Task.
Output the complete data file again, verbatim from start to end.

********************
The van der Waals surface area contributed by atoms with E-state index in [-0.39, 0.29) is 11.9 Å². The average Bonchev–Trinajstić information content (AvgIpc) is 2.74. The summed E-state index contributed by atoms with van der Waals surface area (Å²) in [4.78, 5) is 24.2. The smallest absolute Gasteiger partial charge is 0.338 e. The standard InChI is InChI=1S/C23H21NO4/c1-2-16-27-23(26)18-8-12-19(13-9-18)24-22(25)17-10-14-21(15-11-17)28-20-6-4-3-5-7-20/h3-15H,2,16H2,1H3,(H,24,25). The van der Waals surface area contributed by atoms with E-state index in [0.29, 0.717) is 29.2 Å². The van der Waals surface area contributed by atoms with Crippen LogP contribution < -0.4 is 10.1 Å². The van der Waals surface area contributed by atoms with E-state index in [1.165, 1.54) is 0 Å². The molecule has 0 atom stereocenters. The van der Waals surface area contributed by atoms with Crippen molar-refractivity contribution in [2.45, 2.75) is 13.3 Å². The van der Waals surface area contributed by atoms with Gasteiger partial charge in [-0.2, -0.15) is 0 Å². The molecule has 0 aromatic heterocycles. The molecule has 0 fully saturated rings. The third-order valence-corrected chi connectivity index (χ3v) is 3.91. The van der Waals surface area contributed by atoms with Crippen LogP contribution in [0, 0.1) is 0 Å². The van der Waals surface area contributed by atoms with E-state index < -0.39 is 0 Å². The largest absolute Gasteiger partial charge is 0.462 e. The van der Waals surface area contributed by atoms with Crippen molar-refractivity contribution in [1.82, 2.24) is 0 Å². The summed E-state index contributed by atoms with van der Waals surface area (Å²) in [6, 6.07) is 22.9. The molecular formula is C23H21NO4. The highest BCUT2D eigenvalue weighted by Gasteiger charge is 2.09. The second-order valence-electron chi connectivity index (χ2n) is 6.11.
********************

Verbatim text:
The van der Waals surface area contributed by atoms with E-state index in [-0.39, 0.29) is 11.9 Å². The average Bonchev–Trinajstić information content (AvgIpc) is 2.74. The summed E-state index contributed by atoms with van der Waals surface area (Å²) in [4.78, 5) is 24.2. The smallest absolute Gasteiger partial charge is 0.338 e. The standard InChI is InChI=1S/C23H21NO4/c1-2-16-27-23(26)18-8-12-19(13-9-18)24-22(25)17-10-14-21(15-11-17)28-20-6-4-3-5-7-20/h3-15H,2,16H2,1H3,(H,24,25). The van der Waals surface area contributed by atoms with E-state index in [0.29, 0.717) is 29.2 Å². The van der Waals surface area contributed by atoms with Crippen LogP contribution < -0.4 is 10.1 Å². The van der Waals surface area contributed by atoms with E-state index in [1.165, 1.54) is 0 Å². The molecule has 0 atom stereocenters. The van der Waals surface area contributed by atoms with Crippen molar-refractivity contribution in [2.45, 2.75) is 13.3 Å². The van der Waals surface area contributed by atoms with Gasteiger partial charge in [-0.2, -0.15) is 0 Å². The molecule has 0 aromatic heterocycles. The molecule has 0 fully saturated rings. The third-order valence-corrected chi connectivity index (χ3v) is 3.91. The van der Waals surface area contributed by atoms with Crippen LogP contribution in [0, 0.1) is 0 Å². The van der Waals surface area contributed by atoms with E-state index < -0.39 is 0 Å². The largest absolute Gasteiger partial charge is 0.462 e. The van der Waals surface area contributed by atoms with Crippen molar-refractivity contribution in [1.82, 2.24) is 0 Å². The summed E-state index contributed by atoms with van der Waals surface area (Å²) in [6, 6.07) is 22.9. The molecular formula is C23H21NO4. The highest BCUT2D eigenvalue weighted by Gasteiger charge is 2.09. The second-order valence-electron chi connectivity index (χ2n) is 6.11.